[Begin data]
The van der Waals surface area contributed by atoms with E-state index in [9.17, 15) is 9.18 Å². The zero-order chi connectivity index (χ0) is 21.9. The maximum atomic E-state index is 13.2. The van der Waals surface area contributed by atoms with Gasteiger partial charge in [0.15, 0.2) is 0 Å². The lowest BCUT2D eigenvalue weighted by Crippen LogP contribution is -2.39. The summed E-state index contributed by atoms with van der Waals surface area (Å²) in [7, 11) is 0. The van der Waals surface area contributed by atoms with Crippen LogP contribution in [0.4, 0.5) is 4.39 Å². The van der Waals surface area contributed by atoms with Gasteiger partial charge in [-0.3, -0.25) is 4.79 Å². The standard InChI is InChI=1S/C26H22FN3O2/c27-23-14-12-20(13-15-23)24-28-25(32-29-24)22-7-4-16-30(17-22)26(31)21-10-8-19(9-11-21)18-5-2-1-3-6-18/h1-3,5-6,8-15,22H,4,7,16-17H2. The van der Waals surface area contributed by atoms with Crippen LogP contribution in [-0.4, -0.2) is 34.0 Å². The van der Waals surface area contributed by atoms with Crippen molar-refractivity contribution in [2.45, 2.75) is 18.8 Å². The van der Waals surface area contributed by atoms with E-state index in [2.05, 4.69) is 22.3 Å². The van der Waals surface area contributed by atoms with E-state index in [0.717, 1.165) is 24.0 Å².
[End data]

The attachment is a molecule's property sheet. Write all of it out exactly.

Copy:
The van der Waals surface area contributed by atoms with E-state index in [9.17, 15) is 9.18 Å². The zero-order chi connectivity index (χ0) is 21.9. The maximum atomic E-state index is 13.2. The van der Waals surface area contributed by atoms with Gasteiger partial charge in [0.15, 0.2) is 0 Å². The lowest BCUT2D eigenvalue weighted by Crippen LogP contribution is -2.39. The summed E-state index contributed by atoms with van der Waals surface area (Å²) in [7, 11) is 0. The van der Waals surface area contributed by atoms with Crippen LogP contribution in [0.4, 0.5) is 4.39 Å². The van der Waals surface area contributed by atoms with Gasteiger partial charge in [-0.3, -0.25) is 4.79 Å². The standard InChI is InChI=1S/C26H22FN3O2/c27-23-14-12-20(13-15-23)24-28-25(32-29-24)22-7-4-16-30(17-22)26(31)21-10-8-19(9-11-21)18-5-2-1-3-6-18/h1-3,5-6,8-15,22H,4,7,16-17H2. The van der Waals surface area contributed by atoms with Crippen LogP contribution in [-0.4, -0.2) is 34.0 Å². The van der Waals surface area contributed by atoms with Crippen molar-refractivity contribution in [2.45, 2.75) is 18.8 Å². The van der Waals surface area contributed by atoms with E-state index in [2.05, 4.69) is 22.3 Å². The van der Waals surface area contributed by atoms with E-state index in [0.717, 1.165) is 24.0 Å².